You will be redirected to the page you want to view in  seconds.

Snowden says he took no secret files to Russia

Oct. 18, 2013 - 08:58AM   |  
  • Filed Under

Edward Snowden says he left all classified documents in Hong Kong and took none to Russia after fleeing from his job at the National Security Agency, The New York Times reported Thursday.

The former NSA contractor also said he protected the files from China's intelligence agents.

"There's a zero percent chance the Russians or Chinese have received any documents," he declared in what the newspaper described as an "extensive interview" over several days the past week using encrypted communications.

Snowden, who fled Hawaii in June, defended his actions, maintaining that they helped U.S. national security by igniting a debate about the extent of telephone and Internet surveillance programs. He said their "secret continuance" posed "a far greater danger than their disclosure."

He told the Times he left all sensitive files outlining the agency's surveillance techniques with journalists in Hong Kong before flying on to Moscow, where he has been granted temporarily asylum.

He said it would not "serve the public interest" to have taken the documents to Russia.

"What would be the unique value of personally carrying another copy of the materials onward?" he asked.

The Times writes that Snowden said he made the revelations that he no longer had any NSA documents "to explain why he was confident that Russia had not gained access to them. He had been reluctant to disclose that information previously, he said, for fear of exposing the journalists to greater scrutiny."

U.S. officials have expressed fears that other governments may have obtained the secrets, but Snowden said he believes that the NSA knows he didn't give anything to Russia or China.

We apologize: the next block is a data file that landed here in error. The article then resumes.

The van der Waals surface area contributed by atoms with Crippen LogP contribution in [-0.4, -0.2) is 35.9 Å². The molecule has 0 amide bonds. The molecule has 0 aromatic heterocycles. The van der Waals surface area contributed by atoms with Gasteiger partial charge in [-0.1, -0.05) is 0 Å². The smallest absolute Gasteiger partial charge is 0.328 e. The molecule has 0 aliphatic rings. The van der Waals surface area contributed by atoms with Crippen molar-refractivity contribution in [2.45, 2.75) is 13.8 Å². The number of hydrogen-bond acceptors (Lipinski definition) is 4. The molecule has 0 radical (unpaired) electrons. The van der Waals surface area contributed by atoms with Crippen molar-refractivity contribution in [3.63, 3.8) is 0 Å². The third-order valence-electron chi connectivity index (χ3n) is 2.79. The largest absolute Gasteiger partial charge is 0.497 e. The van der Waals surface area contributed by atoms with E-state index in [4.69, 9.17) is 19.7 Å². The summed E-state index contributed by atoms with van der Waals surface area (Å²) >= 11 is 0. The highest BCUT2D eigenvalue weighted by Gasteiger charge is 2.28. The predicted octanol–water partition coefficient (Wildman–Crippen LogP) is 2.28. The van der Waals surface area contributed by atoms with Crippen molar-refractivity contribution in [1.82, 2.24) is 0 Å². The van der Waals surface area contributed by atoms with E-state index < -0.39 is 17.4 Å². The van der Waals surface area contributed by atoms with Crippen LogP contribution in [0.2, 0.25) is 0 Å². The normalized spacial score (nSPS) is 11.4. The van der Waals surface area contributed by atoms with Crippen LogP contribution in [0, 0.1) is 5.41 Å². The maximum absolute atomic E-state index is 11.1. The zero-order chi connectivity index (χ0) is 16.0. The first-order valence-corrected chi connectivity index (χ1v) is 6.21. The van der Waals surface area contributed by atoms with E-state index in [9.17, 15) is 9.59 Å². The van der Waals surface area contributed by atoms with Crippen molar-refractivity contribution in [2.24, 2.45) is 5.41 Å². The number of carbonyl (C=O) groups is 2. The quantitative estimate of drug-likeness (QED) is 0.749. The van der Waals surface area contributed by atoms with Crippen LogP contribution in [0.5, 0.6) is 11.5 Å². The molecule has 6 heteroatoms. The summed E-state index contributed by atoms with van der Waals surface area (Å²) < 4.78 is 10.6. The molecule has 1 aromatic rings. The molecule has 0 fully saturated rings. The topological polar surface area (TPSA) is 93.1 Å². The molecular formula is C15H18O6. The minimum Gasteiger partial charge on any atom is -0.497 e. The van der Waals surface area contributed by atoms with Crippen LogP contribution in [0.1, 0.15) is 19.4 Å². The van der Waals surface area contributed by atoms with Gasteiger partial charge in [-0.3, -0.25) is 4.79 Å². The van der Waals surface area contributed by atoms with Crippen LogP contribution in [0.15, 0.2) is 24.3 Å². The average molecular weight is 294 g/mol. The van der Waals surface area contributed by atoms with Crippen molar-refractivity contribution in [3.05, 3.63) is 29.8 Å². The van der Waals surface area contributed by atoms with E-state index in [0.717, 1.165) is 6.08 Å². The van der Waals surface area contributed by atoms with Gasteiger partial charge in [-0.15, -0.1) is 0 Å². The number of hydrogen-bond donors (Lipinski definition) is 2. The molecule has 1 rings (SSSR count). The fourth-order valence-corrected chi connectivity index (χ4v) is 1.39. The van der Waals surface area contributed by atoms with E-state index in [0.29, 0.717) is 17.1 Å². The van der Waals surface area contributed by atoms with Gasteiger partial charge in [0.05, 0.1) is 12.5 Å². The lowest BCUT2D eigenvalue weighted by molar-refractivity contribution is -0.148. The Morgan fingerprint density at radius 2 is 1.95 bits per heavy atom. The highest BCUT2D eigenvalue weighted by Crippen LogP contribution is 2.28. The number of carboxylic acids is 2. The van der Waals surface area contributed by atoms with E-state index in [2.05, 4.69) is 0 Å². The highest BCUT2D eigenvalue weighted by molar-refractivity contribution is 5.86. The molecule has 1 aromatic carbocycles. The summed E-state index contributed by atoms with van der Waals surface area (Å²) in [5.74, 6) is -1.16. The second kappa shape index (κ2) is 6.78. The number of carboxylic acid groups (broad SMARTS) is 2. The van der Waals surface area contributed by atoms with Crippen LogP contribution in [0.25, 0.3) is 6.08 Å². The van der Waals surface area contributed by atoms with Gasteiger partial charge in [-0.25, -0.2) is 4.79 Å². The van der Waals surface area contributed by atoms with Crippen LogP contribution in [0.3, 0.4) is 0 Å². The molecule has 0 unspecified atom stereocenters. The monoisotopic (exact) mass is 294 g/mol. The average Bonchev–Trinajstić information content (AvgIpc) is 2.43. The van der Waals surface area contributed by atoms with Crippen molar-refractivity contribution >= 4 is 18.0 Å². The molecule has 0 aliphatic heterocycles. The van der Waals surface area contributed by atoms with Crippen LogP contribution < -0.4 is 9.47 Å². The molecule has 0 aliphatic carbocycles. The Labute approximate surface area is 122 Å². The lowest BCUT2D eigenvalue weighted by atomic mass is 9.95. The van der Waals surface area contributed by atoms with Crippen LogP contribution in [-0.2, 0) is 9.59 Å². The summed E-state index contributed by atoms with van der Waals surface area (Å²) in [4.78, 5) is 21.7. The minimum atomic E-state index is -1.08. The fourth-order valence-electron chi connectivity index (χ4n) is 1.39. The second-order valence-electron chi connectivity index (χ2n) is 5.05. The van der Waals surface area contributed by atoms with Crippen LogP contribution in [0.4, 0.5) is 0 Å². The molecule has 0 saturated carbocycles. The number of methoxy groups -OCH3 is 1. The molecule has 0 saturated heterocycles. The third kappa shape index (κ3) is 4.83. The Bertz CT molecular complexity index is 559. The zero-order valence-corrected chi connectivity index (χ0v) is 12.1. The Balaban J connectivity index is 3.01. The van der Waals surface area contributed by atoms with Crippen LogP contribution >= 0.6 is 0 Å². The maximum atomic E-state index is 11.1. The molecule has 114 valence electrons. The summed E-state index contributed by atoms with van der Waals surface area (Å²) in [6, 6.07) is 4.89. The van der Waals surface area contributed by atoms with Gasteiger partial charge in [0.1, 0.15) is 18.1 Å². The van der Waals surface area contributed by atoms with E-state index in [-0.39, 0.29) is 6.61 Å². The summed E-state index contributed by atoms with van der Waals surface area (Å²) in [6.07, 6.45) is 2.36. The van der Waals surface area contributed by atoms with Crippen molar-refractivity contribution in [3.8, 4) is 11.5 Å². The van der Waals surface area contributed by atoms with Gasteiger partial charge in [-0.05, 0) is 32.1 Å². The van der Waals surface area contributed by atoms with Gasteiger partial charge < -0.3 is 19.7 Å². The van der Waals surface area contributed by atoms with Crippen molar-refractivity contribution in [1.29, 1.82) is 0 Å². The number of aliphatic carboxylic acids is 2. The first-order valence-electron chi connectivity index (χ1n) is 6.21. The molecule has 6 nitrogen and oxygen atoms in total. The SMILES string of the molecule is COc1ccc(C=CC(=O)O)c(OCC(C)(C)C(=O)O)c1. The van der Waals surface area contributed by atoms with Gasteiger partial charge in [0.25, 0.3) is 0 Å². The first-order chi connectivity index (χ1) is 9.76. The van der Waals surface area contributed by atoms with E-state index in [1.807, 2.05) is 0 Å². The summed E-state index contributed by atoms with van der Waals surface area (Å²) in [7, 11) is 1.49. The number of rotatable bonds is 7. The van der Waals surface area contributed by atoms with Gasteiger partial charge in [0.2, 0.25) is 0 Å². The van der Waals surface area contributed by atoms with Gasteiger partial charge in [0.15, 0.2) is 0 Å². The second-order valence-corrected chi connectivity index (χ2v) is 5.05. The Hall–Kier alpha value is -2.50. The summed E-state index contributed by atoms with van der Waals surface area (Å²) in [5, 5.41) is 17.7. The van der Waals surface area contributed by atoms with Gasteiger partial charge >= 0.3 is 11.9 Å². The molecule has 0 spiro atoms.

Snowden considers himself a whistleblower. The Obama administration has charged him with violating the Espionage Act.

In the interview, the 30-year-old Snowden "offered detailed responses to accusations that have been leveled against him by American officials and other critics, provided new insights into why he became disillusioned with the N.S.A. and decided to disclose the documents, and talked about the international debate over surveillance that resulted from the revelations," the Times writes.

Answers by RallyPoint

Join trending discussions in the military's #1 professional community. See what members like yourself have to say from across the DoD.

More In News

Start your day with a roundup of top defense news.

VA Home Loan

Search By:

Product Options:
Zip Code:

News for your in-box

Sign up now for free Military Times E-Reports. Choose from Money and Education. Subscribers: log in for premium e-newsletters.

This Week's Marine Corps Times

This Week's Marine Corps Times

First sergeant vs. master sergeant
Choose the rank that's best for your career

Subscribe for Print or Digital delivery today!

MilitaryTimes Green Trusted Classifieds Looking to buy, sell and connect on Military Times?
Browse expanded listings across hundreds of military installations.
Faces of valorHonoring those who fought and died in Operations Iraqi Freedom and Enduring Freedom.
hall of valorThe Hall of Valor is a searchable database of valor award citations collected by Doug Sterner, a Vietnam veteran and Military Times contributing editor, and by Military Times staff.

All you need to know about your military benefits.

Benefits handbook

Guard & Reserve All you need to know about the Guard & Reserve.

guard and reserve handbook